If this construction be adopted, then each party has forever renounced the right of laying any duties on the vessels of the other coming from any foreign port, or more than 100 sols on those coming coastwise. Could this relinquishment be confined to the two contracting parties alone, the United States would be the gainers, for it is well known that a much greater number of American than of French vessels are employed in the commerce between the two countries; but the exemption once conceded by the one nation to the other becomes immediately the property of all others who are on the footing of the most favored nations. It is true that those others would be obliged to yield the same compensation, that is to say, to receive our vessels duty free. Whether we should gain or lose in the exchange of the measure with them is not easy to say.

      Another consequence of this construction will be that the vessels of the most favored nations paying no duties will be on a better footing than those of natives which pay a moderate duty; consequently either the duty on these also must be given up or they will be supplanted by foreign vessels in our own ports.

      The resource, then, of duty on vessels for the purposes either of revenue or regulation will be forever lost to both. It is hardly conceivable that either party looking forward to all these consequences would see their interest in them.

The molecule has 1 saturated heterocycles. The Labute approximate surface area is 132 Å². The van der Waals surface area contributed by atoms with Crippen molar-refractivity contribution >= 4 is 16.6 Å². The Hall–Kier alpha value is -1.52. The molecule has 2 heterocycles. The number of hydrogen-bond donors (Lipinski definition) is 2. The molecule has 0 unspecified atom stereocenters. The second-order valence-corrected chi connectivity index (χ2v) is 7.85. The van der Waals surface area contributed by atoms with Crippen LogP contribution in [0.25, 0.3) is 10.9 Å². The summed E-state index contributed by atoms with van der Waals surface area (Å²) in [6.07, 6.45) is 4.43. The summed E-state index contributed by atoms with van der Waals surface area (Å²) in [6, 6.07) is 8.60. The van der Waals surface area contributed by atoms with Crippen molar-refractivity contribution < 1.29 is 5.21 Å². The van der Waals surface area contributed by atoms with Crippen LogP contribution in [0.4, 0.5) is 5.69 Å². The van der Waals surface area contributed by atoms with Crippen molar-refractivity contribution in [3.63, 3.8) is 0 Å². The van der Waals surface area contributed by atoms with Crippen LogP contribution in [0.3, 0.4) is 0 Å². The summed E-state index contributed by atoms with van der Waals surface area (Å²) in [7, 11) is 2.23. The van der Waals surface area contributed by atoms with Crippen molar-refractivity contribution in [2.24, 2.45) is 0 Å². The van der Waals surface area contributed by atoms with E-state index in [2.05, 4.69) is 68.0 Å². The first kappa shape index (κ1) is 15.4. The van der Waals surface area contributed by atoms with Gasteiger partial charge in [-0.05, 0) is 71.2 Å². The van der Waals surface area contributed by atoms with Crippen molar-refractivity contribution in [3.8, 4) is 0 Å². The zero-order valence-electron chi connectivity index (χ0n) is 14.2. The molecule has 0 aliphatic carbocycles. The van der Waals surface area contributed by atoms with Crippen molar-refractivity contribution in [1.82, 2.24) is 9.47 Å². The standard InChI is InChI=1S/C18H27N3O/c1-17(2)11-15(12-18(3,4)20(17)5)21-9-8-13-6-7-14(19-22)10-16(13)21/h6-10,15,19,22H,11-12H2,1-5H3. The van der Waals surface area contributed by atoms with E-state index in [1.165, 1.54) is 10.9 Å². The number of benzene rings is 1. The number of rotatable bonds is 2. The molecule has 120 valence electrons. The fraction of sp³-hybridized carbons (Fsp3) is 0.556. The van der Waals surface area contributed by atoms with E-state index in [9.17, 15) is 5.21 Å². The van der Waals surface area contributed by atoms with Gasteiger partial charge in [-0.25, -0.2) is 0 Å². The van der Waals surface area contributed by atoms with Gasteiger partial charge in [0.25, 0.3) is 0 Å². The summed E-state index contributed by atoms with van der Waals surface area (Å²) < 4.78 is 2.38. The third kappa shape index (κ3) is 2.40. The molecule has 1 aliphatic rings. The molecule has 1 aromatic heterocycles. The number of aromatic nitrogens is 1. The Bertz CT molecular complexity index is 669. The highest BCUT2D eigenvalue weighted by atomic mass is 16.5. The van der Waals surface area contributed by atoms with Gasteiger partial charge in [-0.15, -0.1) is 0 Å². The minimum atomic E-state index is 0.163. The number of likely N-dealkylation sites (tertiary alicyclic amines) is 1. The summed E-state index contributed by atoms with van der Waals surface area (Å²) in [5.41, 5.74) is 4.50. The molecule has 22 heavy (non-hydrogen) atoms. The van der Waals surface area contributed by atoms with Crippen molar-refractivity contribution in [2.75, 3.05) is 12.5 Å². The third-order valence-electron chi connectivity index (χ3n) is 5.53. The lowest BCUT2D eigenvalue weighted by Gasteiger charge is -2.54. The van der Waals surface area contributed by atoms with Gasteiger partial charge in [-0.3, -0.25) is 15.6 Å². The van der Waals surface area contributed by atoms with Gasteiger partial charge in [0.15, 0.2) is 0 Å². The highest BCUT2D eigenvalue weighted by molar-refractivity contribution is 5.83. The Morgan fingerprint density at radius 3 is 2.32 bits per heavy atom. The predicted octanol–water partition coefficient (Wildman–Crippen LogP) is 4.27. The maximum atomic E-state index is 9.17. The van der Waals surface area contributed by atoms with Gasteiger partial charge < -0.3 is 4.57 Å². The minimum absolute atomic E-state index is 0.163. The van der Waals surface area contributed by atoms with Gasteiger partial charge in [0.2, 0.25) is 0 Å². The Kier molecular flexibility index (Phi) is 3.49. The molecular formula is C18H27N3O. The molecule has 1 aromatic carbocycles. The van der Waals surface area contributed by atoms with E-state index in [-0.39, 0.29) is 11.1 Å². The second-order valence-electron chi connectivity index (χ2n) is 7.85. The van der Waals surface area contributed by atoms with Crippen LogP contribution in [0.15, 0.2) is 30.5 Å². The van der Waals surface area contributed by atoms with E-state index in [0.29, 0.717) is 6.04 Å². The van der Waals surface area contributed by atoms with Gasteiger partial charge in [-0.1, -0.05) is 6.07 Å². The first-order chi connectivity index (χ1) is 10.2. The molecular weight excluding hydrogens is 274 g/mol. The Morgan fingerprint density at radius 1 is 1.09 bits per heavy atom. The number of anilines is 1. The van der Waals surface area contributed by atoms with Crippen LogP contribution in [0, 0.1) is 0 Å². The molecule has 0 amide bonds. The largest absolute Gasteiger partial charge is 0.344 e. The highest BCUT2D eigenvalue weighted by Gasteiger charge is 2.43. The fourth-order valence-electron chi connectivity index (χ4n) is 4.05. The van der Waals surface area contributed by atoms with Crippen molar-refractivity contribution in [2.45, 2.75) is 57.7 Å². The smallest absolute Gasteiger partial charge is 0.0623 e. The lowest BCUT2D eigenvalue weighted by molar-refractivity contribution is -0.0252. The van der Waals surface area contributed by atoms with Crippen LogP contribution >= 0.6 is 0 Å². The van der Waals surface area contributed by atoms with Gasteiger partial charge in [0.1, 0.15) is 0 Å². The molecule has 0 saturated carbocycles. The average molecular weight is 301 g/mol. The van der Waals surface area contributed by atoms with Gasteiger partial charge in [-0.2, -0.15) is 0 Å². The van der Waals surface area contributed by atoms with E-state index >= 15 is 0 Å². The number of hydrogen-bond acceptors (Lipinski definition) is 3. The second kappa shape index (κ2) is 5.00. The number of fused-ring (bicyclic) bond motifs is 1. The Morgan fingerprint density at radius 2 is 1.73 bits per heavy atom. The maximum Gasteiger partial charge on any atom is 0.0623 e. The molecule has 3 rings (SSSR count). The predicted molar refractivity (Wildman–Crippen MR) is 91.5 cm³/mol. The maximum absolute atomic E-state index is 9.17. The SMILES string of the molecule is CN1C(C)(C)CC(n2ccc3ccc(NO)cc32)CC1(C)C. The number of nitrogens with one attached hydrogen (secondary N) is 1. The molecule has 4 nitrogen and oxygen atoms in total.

III. But if France persists in claiming this exemption, what is to be done? The claim, indeed, is couched in mild and friendly terms; but the idea leaks out that a refusal would authorize them to modify proportionally the favors granted by the same article to our navigation. Perhaps they may do what we should feel much more severely, they may turn their eyes to the favors granted us by their arrets of December 29, 1787, and December 7, 1788, which hang on their will alone, unconnected with the treaty. Those arrets, among other advantages, admit our whale oils to the exclusion of that of all other foreigners. And this monopoly procures a vent for seven-twelfths of the produce of that fishery, which experience has taught us could find no other market. Near two-thirds of the produce of our cod fisheries, too, have lately found a free vent in the colonies of France. This, indeed, has been an irregularity growing out of the anarchy reigning in those colonies. Yet the demands of the colonists, even of the Government party among them ( if an auxiliary disposition can be excited by some marks of friendship and distinction on our part), may perhaps produce a constitutional concession to them to procure their provisions at the cheapest market; that is to say, at ours.